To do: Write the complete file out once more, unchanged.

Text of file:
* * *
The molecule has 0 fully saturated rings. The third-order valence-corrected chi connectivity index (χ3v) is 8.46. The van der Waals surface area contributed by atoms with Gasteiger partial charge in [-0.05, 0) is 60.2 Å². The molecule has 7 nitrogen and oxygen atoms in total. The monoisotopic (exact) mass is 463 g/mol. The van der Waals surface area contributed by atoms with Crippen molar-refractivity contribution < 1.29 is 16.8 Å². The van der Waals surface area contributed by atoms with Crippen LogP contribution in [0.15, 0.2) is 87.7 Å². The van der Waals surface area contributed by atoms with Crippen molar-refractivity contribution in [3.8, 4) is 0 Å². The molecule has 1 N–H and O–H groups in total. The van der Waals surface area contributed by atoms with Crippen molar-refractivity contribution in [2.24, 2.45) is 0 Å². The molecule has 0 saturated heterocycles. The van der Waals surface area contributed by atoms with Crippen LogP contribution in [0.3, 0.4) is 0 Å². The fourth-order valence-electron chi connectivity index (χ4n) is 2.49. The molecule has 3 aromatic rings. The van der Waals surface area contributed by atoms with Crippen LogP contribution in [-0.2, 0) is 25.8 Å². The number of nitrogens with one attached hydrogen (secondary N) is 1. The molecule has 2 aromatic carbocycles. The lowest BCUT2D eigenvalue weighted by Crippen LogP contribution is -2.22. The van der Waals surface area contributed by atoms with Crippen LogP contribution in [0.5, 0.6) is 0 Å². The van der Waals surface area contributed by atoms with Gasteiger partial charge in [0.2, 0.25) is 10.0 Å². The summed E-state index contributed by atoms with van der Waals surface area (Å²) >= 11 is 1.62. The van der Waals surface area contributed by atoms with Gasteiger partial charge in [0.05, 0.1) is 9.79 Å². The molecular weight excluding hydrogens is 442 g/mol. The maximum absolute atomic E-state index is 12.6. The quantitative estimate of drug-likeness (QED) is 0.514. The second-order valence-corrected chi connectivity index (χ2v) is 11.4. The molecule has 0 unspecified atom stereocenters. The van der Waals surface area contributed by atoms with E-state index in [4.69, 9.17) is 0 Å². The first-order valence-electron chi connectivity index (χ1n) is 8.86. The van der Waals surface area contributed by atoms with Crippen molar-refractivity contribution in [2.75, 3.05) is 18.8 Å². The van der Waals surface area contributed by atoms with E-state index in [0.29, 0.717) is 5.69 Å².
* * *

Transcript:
The molecule has 0 fully saturated rings. The third-order valence-corrected chi connectivity index (χ3v) is 8.46. The van der Waals surface area contributed by atoms with Gasteiger partial charge in [-0.05, 0) is 60.2 Å². The molecule has 7 nitrogen and oxygen atoms in total. The monoisotopic (exact) mass is 463 g/mol. The van der Waals surface area contributed by atoms with Crippen molar-refractivity contribution < 1.29 is 16.8 Å². The van der Waals surface area contributed by atoms with Crippen LogP contribution in [0.15, 0.2) is 87.7 Å². The van der Waals surface area contributed by atoms with Crippen molar-refractivity contribution in [3.8, 4) is 0 Å². The molecule has 1 N–H and O–H groups in total. The van der Waals surface area contributed by atoms with Crippen molar-refractivity contribution in [2.24, 2.45) is 0 Å². The molecule has 0 saturated heterocycles. The van der Waals surface area contributed by atoms with Crippen LogP contribution in [0.3, 0.4) is 0 Å². The fourth-order valence-electron chi connectivity index (χ4n) is 2.49. The molecule has 3 aromatic rings. The van der Waals surface area contributed by atoms with Crippen LogP contribution in [-0.2, 0) is 25.8 Å². The number of nitrogens with one attached hydrogen (secondary N) is 1. The molecule has 2 aromatic carbocycles. The lowest BCUT2D eigenvalue weighted by Crippen LogP contribution is -2.22. The van der Waals surface area contributed by atoms with Crippen LogP contribution in [0.5, 0.6) is 0 Å². The van der Waals surface area contributed by atoms with Gasteiger partial charge in [0.2, 0.25) is 10.0 Å². The summed E-state index contributed by atoms with van der Waals surface area (Å²) >= 11 is 1.62. The van der Waals surface area contributed by atoms with Gasteiger partial charge in [0.05, 0.1) is 9.79 Å². The molecular weight excluding hydrogens is 442 g/mol. The maximum absolute atomic E-state index is 12.6. The quantitative estimate of drug-likeness (QED) is 0.514. The second-order valence-corrected chi connectivity index (χ2v) is 11.4. The molecule has 0 unspecified atom stereocenters. The van der Waals surface area contributed by atoms with E-state index in [4.69, 9.17) is 0 Å². The first-order valence-electron chi connectivity index (χ1n) is 8.86. The van der Waals surface area contributed by atoms with Crippen molar-refractivity contribution in [2.75, 3.05) is 18.8 Å². The van der Waals surface area contributed by atoms with E-state index in [0.29, 0.717) is 5.69 Å².